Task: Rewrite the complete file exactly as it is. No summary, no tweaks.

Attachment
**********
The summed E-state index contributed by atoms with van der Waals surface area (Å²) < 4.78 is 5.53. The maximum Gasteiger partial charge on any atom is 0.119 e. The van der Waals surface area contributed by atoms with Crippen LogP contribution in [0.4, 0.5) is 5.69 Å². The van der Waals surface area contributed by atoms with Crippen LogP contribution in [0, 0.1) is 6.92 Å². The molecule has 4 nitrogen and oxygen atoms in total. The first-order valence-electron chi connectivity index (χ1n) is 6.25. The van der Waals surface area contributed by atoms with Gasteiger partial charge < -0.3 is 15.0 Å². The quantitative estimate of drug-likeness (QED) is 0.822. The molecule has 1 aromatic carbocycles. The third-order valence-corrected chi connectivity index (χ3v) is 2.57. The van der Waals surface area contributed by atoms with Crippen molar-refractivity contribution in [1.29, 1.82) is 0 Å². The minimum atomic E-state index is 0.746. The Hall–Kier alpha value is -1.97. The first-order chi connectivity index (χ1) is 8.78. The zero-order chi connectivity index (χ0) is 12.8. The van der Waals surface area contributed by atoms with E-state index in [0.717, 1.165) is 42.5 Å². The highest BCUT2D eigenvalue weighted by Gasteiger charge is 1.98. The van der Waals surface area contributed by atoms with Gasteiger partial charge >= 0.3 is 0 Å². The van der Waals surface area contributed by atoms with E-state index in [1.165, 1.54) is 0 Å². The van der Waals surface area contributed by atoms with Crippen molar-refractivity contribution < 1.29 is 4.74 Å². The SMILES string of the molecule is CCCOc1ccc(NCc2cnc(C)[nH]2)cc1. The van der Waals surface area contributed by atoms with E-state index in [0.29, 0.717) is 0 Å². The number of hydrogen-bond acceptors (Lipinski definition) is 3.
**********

The summed E-state index contributed by atoms with van der Waals surface area (Å²) < 4.78 is 5.53. The maximum Gasteiger partial charge on any atom is 0.119 e. The van der Waals surface area contributed by atoms with Crippen LogP contribution in [0.4, 0.5) is 5.69 Å². The van der Waals surface area contributed by atoms with Crippen LogP contribution in [0, 0.1) is 6.92 Å². The molecule has 4 nitrogen and oxygen atoms in total. The first-order valence-electron chi connectivity index (χ1n) is 6.25. The van der Waals surface area contributed by atoms with Gasteiger partial charge < -0.3 is 15.0 Å². The quantitative estimate of drug-likeness (QED) is 0.822. The molecule has 1 aromatic carbocycles. The third-order valence-corrected chi connectivity index (χ3v) is 2.57. The van der Waals surface area contributed by atoms with Crippen molar-refractivity contribution in [1.29, 1.82) is 0 Å². The minimum atomic E-state index is 0.746. The Hall–Kier alpha value is -1.97. The first-order chi connectivity index (χ1) is 8.78. The zero-order chi connectivity index (χ0) is 12.8. The van der Waals surface area contributed by atoms with E-state index in [0.717, 1.165) is 42.5 Å². The highest BCUT2D eigenvalue weighted by Gasteiger charge is 1.98. The van der Waals surface area contributed by atoms with Gasteiger partial charge >= 0.3 is 0 Å². The van der Waals surface area contributed by atoms with E-state index in [1.165, 1.54) is 0 Å². The van der Waals surface area contributed by atoms with Crippen molar-refractivity contribution < 1.29 is 4.74 Å². The SMILES string of the molecule is CCCOc1ccc(NCc2cnc(C)[nH]2)cc1. The van der Waals surface area contributed by atoms with E-state index in [0.29, 0.717) is 0 Å². The number of hydrogen-bond acceptors (Lipinski definition) is 3.